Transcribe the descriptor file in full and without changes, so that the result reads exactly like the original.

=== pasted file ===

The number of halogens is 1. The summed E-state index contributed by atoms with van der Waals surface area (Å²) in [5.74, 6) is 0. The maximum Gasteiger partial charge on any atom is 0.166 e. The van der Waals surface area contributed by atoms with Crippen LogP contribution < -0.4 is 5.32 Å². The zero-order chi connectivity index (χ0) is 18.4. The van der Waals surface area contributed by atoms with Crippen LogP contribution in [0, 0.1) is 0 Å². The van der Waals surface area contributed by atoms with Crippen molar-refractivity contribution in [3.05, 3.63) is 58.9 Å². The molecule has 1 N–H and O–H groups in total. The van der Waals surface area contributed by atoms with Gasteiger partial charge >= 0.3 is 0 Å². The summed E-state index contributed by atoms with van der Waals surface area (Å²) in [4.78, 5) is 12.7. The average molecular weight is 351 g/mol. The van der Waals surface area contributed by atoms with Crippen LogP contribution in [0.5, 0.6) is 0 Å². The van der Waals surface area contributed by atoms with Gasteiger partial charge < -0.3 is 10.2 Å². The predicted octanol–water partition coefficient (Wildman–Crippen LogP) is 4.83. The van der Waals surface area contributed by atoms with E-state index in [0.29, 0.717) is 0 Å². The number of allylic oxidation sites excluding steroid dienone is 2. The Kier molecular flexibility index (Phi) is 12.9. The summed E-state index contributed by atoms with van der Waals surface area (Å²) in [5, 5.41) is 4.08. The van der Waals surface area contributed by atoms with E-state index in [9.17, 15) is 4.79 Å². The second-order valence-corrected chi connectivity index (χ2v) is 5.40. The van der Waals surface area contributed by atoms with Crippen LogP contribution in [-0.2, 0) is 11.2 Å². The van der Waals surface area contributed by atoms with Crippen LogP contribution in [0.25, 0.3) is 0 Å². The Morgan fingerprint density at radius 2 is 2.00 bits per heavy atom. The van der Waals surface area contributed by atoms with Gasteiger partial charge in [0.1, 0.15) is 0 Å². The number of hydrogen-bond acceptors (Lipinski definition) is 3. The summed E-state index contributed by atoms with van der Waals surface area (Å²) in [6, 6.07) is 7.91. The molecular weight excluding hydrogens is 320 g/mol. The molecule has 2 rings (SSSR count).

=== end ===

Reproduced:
The number of halogens is 1. The summed E-state index contributed by atoms with van der Waals surface area (Å²) in [5.74, 6) is 0. The maximum Gasteiger partial charge on any atom is 0.166 e. The van der Waals surface area contributed by atoms with Crippen LogP contribution < -0.4 is 5.32 Å². The zero-order chi connectivity index (χ0) is 18.4. The van der Waals surface area contributed by atoms with Crippen LogP contribution in [0, 0.1) is 0 Å². The van der Waals surface area contributed by atoms with Crippen molar-refractivity contribution in [3.05, 3.63) is 58.9 Å². The molecule has 1 N–H and O–H groups in total. The van der Waals surface area contributed by atoms with Gasteiger partial charge >= 0.3 is 0 Å². The summed E-state index contributed by atoms with van der Waals surface area (Å²) in [4.78, 5) is 12.7. The average molecular weight is 351 g/mol. The van der Waals surface area contributed by atoms with Crippen LogP contribution in [0.5, 0.6) is 0 Å². The van der Waals surface area contributed by atoms with Gasteiger partial charge < -0.3 is 10.2 Å². The predicted octanol–water partition coefficient (Wildman–Crippen LogP) is 4.83. The van der Waals surface area contributed by atoms with E-state index in [0.29, 0.717) is 0 Å². The number of allylic oxidation sites excluding steroid dienone is 2. The Kier molecular flexibility index (Phi) is 12.9. The summed E-state index contributed by atoms with van der Waals surface area (Å²) in [5, 5.41) is 4.08. The van der Waals surface area contributed by atoms with E-state index in [9.17, 15) is 4.79 Å². The second-order valence-corrected chi connectivity index (χ2v) is 5.40. The van der Waals surface area contributed by atoms with Crippen LogP contribution in [-0.2, 0) is 11.2 Å². The van der Waals surface area contributed by atoms with Crippen LogP contribution in [0.25, 0.3) is 0 Å². The Morgan fingerprint density at radius 2 is 2.00 bits per heavy atom. The van der Waals surface area contributed by atoms with Gasteiger partial charge in [0.1, 0.15) is 0 Å². The number of hydrogen-bond acceptors (Lipinski definition) is 3. The summed E-state index contributed by atoms with van der Waals surface area (Å²) in [6, 6.07) is 7.91. The molecular weight excluding hydrogens is 320 g/mol. The molecule has 2 rings (SSSR count).